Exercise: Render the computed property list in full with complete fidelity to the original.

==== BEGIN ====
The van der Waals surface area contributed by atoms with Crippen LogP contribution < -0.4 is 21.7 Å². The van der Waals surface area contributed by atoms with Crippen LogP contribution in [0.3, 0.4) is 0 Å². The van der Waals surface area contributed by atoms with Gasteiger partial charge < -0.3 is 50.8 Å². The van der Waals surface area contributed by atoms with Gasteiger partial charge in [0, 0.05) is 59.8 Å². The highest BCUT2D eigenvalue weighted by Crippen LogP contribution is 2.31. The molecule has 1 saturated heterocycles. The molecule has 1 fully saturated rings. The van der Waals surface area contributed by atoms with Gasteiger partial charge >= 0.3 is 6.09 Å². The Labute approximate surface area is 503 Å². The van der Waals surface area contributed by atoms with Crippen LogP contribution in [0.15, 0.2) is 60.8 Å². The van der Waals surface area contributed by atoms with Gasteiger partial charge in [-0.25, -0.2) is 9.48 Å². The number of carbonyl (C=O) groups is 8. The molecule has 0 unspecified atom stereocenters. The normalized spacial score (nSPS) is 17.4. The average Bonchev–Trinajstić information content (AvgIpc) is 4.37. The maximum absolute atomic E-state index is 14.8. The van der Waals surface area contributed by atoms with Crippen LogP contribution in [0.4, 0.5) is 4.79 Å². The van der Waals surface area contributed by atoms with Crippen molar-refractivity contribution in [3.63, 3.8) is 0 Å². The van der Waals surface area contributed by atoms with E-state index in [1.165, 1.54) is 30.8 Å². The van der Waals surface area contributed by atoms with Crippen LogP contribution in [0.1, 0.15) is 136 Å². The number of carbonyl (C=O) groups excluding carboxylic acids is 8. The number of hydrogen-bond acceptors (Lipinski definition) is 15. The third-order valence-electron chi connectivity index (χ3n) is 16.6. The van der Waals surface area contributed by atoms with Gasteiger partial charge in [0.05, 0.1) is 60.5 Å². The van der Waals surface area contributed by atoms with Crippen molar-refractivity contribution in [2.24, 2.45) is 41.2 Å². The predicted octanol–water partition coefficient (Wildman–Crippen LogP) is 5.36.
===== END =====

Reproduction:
The van der Waals surface area contributed by atoms with Crippen LogP contribution < -0.4 is 21.7 Å². The van der Waals surface area contributed by atoms with Crippen LogP contribution in [0.3, 0.4) is 0 Å². The van der Waals surface area contributed by atoms with Gasteiger partial charge < -0.3 is 50.8 Å². The van der Waals surface area contributed by atoms with Gasteiger partial charge in [0, 0.05) is 59.8 Å². The highest BCUT2D eigenvalue weighted by Crippen LogP contribution is 2.31. The molecule has 1 saturated heterocycles. The molecule has 1 fully saturated rings. The van der Waals surface area contributed by atoms with Gasteiger partial charge >= 0.3 is 6.09 Å². The Labute approximate surface area is 503 Å². The van der Waals surface area contributed by atoms with Crippen LogP contribution in [0.15, 0.2) is 60.8 Å². The van der Waals surface area contributed by atoms with Gasteiger partial charge in [-0.25, -0.2) is 9.48 Å². The number of carbonyl (C=O) groups is 8. The molecule has 0 unspecified atom stereocenters. The normalized spacial score (nSPS) is 17.4. The average Bonchev–Trinajstić information content (AvgIpc) is 4.37. The maximum absolute atomic E-state index is 14.8. The van der Waals surface area contributed by atoms with Crippen LogP contribution in [0.4, 0.5) is 4.79 Å². The van der Waals surface area contributed by atoms with Crippen molar-refractivity contribution in [3.63, 3.8) is 0 Å². The van der Waals surface area contributed by atoms with E-state index in [1.165, 1.54) is 30.8 Å². The van der Waals surface area contributed by atoms with Crippen LogP contribution in [0.1, 0.15) is 136 Å². The number of carbonyl (C=O) groups excluding carboxylic acids is 8. The number of hydrogen-bond acceptors (Lipinski definition) is 15. The third-order valence-electron chi connectivity index (χ3n) is 16.6. The van der Waals surface area contributed by atoms with Gasteiger partial charge in [0.05, 0.1) is 60.5 Å². The van der Waals surface area contributed by atoms with Crippen molar-refractivity contribution in [2.24, 2.45) is 41.2 Å². The predicted octanol–water partition coefficient (Wildman–Crippen LogP) is 5.36.